- Limiting hours of use to only operational hours of transit; and
- Locating them within a fare-paid zone whenever possible.
In addition to the current standards for restroom design, Sound Transit is looking into other solutions to enhance customer access. One option would be adding access to restrooms via an activated ORCA card (tapped before entering the fair-paid area) or bar code scanning system for riders with other fare media.
To promote the use of existing restroom facilities, staff noted that interactive and printed maps will be updated to highlight their existence. The online map will include a new layer that specifically identifies restroom facilities for trip planning purposes. Printed and wayfinding maps will be updated to include specific restroom icons in the future. Relatedly, Sound Transit plans to overhaul signage in existing stations by converting gendered blade and wall signage to unisex signage.
An option to expand the number of restrooms is to use leased retail facilities as a means to open up restroom access. At Angle Lake Station, Sound Transit was required to install leasable retail space as part of the parking garage to activate the ground floor. So far, the transit agency has been unsuccessful in getting a tenant to lease the space. But staff suggested that terms of lease could include a requirement that associated restrooms be accessible to the general public, including riders.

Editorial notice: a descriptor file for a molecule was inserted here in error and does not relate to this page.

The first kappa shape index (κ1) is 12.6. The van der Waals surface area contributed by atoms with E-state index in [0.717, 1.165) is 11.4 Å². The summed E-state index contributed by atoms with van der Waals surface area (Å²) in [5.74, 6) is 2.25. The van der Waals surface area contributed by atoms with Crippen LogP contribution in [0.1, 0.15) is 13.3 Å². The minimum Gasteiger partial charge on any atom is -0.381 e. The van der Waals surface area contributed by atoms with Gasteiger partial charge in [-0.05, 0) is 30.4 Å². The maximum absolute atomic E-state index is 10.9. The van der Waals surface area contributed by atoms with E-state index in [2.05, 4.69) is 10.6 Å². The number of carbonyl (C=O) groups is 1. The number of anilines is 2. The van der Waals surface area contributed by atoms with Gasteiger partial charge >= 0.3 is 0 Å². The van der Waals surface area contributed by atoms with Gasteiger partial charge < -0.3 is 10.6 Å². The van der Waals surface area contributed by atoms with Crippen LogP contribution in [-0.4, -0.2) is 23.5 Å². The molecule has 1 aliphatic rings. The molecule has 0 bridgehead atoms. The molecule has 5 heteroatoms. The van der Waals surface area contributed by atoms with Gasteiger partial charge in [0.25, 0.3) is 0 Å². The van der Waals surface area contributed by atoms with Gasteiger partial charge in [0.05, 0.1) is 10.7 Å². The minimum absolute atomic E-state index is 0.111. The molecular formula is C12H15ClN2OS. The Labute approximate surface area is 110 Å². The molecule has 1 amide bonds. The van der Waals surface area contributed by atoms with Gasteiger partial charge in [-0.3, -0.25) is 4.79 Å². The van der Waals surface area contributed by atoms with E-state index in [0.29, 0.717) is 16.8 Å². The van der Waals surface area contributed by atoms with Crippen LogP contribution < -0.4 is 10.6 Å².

Sound Transit staff touched on travel times for riders of light rail. Riders spent an average of 18 minutes on light rail in 2018 since most trips are short in distance. Travel time from Downtown Seattle to Sea-Tac International Airport average about 38 minutes, but the proportion of riders who travel that distance is relatively small. As the system grows and riders travel longer distances, however, average travel times will likely grow. Trips from Federal Way and Everett to Downtown Seattle are projected to take 53 minutes and 60 minutes respectively on light rail, which staff suggested may add more urgency to offer more restroom facilities.